In addition, they may want to look at conducting a down-hole geophysical survey, for example Mise-à-la-masse that has been used successfully in many other polymetallic sulphide deposits to determine its lateral extents.


  1. Is this an HDI project? Lustdust to Stardust smells like Fish Lake to Prosperity.

  2. "A Preliminary Site Investigation and Detailed Site Investigation have both been completed and report elevated levels of antimony, arsenic, cadmium, chromium, and mercury in the soil at the mine site."

    The above is from the tech report. The site includes a former mercury mine. One wonders...even if there is a decent sized mineral resource...where would one send the concentrate? And what environmental liabilities would result?

    Sun has optioned the property and will only ever hold 70% of any outcome, with NSR royalties to Lorraine on any production.

    1. There is no mention of the deleterious metal grades in the skarn mineralization. The Hg should be from the distal epithermal veins.

      We'll see what additional drilling will find, but they've found something new at a well explored project, so it will be interesting to see if it was a one-hit wonder or builds into something.

    2. There I go....think like an operator again!

    3. You ask where is the limestone/phyllite contact at surface. You don't need it, you need the limestone in contact with the intrusive at depth so it's good to see that slice of marble between the two zones. Quite a few indications this skarn is prospective and that includes the porphyry proper being sub-economic. In any case you don't need to extend very far in any direction at hole 421 widths and grades.

    4. You're correct, I was referring that the permeability difference between the limestone and phyllites could act as a conduct for vapors/fluids from the porphyry.

      You are also correct that often porphyries adjacent to skarns are poorly mineralized, some examples were given, but you do want evidence that the porphyry could have contained volatiles and incompatible elements (metals). The fact that different styles of mineralization (a zonation from skarn to distal epithermal and Hg mineralization) suggests this.

    5. I see your point on the fluid conduit. My thinking is no on the channeling because while Stardust has all the classic CRD zonation features, the zones themselves don't extent over substantial distances as they might on something pervasive like that. So I think the magic's more in the complex faulting and fractures and you have to trace those back to the intrusive especially if you suspect limestone. In one video discussing the project Peter Megaw is seen sheepishly stating the importance of tracing the system on structural control. Historic operators never bothered to investigate this adequately as the system always gave them targets near surface but never with the tonnage for a payoff because carbonate was too low. I suspect they even found some thicker limestone but un-mineralized so they ignored it. Lots of exploration effort and dollars were wasted if only they were more demanding of their objectives (so what else is new)?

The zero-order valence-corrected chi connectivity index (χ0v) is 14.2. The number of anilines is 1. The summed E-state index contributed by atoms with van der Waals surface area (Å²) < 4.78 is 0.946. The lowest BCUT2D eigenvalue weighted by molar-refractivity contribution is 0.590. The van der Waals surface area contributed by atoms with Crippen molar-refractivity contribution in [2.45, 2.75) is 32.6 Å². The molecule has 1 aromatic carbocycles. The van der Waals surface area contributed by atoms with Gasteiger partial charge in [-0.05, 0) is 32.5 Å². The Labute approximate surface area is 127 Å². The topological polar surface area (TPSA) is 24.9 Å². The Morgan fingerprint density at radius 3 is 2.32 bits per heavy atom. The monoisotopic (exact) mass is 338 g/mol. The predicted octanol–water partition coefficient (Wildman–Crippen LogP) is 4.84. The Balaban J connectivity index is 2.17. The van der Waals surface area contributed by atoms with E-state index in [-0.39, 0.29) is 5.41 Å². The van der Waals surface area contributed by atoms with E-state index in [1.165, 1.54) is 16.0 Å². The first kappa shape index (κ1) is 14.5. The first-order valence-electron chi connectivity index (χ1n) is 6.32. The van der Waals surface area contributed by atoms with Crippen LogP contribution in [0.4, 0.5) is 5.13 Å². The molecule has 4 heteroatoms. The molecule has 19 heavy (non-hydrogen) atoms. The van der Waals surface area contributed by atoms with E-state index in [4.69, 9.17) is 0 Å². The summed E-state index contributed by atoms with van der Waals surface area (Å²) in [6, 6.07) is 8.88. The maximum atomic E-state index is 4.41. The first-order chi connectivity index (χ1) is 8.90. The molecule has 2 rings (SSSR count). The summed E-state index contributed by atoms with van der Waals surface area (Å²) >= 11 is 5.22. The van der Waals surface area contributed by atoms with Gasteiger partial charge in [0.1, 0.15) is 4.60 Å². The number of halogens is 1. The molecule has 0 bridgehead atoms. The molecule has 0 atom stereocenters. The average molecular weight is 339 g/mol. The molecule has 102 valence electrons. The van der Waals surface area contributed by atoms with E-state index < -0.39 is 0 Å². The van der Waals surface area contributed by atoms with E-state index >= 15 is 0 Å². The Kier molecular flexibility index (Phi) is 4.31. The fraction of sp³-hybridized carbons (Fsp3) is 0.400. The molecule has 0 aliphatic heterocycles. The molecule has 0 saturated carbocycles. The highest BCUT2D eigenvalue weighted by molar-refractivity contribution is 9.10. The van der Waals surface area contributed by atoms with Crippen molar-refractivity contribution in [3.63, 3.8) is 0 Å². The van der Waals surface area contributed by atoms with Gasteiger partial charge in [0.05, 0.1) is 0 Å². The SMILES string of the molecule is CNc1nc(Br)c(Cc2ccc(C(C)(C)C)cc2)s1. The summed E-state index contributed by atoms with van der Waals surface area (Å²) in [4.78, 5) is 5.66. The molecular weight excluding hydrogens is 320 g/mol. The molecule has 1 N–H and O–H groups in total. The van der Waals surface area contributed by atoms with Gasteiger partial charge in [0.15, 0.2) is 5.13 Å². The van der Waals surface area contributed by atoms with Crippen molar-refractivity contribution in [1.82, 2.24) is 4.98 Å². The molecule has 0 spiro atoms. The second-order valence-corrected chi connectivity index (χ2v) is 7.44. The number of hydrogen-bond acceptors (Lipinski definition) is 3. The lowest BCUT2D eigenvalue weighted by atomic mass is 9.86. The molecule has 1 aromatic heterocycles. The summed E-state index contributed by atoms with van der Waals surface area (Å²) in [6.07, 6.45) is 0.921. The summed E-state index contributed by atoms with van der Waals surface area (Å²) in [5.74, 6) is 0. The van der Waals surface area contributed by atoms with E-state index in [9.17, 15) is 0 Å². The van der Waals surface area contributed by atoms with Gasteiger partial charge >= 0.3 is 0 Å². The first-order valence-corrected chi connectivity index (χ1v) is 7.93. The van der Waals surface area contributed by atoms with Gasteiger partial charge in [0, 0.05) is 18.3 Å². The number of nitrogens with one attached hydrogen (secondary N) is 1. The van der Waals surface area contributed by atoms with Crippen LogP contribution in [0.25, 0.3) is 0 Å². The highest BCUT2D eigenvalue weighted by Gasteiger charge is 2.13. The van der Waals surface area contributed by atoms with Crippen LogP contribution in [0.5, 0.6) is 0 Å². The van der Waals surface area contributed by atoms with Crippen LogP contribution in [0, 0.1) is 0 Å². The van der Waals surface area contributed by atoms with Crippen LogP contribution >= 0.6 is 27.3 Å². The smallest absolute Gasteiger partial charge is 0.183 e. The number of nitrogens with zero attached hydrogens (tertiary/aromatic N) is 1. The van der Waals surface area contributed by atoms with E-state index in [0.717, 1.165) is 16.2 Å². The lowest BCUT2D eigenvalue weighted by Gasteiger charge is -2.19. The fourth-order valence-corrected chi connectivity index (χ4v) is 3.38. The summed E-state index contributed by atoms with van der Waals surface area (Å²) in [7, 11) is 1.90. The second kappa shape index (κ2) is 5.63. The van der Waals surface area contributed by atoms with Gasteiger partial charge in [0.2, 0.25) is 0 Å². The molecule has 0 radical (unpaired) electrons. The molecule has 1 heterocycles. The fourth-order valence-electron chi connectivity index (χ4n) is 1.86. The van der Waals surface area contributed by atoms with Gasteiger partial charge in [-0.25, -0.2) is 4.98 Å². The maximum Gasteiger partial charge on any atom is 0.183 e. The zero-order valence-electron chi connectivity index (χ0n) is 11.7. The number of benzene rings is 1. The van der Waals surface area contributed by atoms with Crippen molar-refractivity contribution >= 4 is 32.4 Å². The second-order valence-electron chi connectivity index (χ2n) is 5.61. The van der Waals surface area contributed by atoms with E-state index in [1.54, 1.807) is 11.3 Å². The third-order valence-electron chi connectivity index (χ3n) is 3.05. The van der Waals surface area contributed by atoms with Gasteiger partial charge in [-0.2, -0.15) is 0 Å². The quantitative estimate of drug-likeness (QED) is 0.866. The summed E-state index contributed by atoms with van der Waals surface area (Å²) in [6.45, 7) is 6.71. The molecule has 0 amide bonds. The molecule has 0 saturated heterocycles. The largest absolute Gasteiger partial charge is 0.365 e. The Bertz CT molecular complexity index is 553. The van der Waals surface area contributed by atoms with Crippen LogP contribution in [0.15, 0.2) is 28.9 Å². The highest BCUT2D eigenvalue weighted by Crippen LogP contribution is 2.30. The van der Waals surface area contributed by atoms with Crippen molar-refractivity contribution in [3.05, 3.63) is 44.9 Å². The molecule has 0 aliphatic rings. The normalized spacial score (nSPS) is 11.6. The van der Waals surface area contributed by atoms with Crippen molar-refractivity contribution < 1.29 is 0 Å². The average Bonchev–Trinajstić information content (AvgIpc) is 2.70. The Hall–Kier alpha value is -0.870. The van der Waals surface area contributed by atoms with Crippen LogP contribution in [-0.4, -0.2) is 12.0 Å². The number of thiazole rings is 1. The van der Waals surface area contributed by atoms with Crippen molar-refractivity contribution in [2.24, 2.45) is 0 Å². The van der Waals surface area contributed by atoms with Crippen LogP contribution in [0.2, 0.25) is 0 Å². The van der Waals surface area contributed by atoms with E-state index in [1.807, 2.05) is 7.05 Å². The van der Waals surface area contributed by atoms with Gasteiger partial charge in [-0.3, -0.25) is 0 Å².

3. I took a look at the technical report from 2010 with holes LD2010-01 and LD2010-02. The hole shown in the cross section above is actually most likely LD2010-01. Both holes were drilled from the same pad but -02 was a NNW azimuth angle hole whereas -01 was vertical so would be the one shown as a straight line up-down. Paper plotting shows hole 421 intercept approx. 100-150 meters from closest trace of -01 and -02. It does seem -01 hit 125 meters of skarn to the end of hole. No limestone or marble accompanying the skarn below a fault but like hole 421 there are two skarn zones with a carbonate slice between them. So could be part of the same alteration package, just above the fault with lack of structures and consequently not a good path for late stage ore-bearing fluids. Importantly though, the barren skarn in -01 doesn't have too much pyrite or magnetite so downhole geophysics could perhaps be useful in tracing potential mineralized trends within it.

    1. we'll have to wait until a few more holes are poked into that area